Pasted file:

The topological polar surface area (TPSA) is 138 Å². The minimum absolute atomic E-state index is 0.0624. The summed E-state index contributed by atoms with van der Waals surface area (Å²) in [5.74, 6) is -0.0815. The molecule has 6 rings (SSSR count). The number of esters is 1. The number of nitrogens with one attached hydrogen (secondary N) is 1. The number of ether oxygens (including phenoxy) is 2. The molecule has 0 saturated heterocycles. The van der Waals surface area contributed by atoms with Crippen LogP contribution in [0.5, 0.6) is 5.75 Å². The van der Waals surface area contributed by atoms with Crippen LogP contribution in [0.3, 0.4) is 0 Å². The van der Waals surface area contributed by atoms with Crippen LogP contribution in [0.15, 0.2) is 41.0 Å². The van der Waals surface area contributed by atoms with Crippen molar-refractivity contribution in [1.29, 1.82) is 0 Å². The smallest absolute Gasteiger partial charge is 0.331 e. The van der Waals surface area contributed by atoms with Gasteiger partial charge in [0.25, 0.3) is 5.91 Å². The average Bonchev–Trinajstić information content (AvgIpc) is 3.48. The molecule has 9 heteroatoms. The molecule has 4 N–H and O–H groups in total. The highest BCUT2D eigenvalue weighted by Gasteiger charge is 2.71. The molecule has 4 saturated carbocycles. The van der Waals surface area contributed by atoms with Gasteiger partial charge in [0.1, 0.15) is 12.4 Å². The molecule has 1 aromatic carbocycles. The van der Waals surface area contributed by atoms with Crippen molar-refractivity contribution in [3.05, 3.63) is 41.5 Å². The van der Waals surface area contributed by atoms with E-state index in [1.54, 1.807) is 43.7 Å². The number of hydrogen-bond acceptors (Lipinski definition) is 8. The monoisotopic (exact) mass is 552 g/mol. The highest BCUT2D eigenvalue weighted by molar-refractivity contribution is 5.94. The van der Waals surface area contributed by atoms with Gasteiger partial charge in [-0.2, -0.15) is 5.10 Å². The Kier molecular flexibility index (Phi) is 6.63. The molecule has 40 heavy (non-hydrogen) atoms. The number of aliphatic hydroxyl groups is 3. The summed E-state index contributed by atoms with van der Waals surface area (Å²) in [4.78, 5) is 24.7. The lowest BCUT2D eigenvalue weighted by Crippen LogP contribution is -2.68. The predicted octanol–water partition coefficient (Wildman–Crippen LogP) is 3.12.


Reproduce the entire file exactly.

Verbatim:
The topological polar surface area (TPSA) is 138 Å². The minimum absolute atomic E-state index is 0.0624. The summed E-state index contributed by atoms with van der Waals surface area (Å²) in [5.74, 6) is -0.0815. The molecule has 6 rings (SSSR count). The number of esters is 1. The number of nitrogens with one attached hydrogen (secondary N) is 1. The number of ether oxygens (including phenoxy) is 2. The molecule has 0 saturated heterocycles. The van der Waals surface area contributed by atoms with Crippen LogP contribution in [0.5, 0.6) is 5.75 Å². The van der Waals surface area contributed by atoms with Crippen LogP contribution in [0.3, 0.4) is 0 Å². The van der Waals surface area contributed by atoms with Crippen LogP contribution in [0.15, 0.2) is 41.0 Å². The van der Waals surface area contributed by atoms with Crippen molar-refractivity contribution in [1.29, 1.82) is 0 Å². The smallest absolute Gasteiger partial charge is 0.331 e. The van der Waals surface area contributed by atoms with Gasteiger partial charge in [0.25, 0.3) is 5.91 Å². The average Bonchev–Trinajstić information content (AvgIpc) is 3.48. The molecule has 9 heteroatoms. The molecule has 4 N–H and O–H groups in total. The highest BCUT2D eigenvalue weighted by Gasteiger charge is 2.71. The molecule has 4 saturated carbocycles. The van der Waals surface area contributed by atoms with Gasteiger partial charge in [0.1, 0.15) is 12.4 Å². The molecule has 1 aromatic carbocycles. The van der Waals surface area contributed by atoms with Crippen molar-refractivity contribution in [3.05, 3.63) is 41.5 Å². The van der Waals surface area contributed by atoms with E-state index in [1.54, 1.807) is 43.7 Å². The number of hydrogen-bond acceptors (Lipinski definition) is 8. The monoisotopic (exact) mass is 552 g/mol. The highest BCUT2D eigenvalue weighted by molar-refractivity contribution is 5.94. The van der Waals surface area contributed by atoms with Gasteiger partial charge in [-0.2, -0.15) is 5.10 Å². The Kier molecular flexibility index (Phi) is 6.63. The molecule has 40 heavy (non-hydrogen) atoms. The number of aliphatic hydroxyl groups is 3. The summed E-state index contributed by atoms with van der Waals surface area (Å²) in [4.78, 5) is 24.7. The lowest BCUT2D eigenvalue weighted by Crippen LogP contribution is -2.68. The predicted octanol–water partition coefficient (Wildman–Crippen LogP) is 3.12.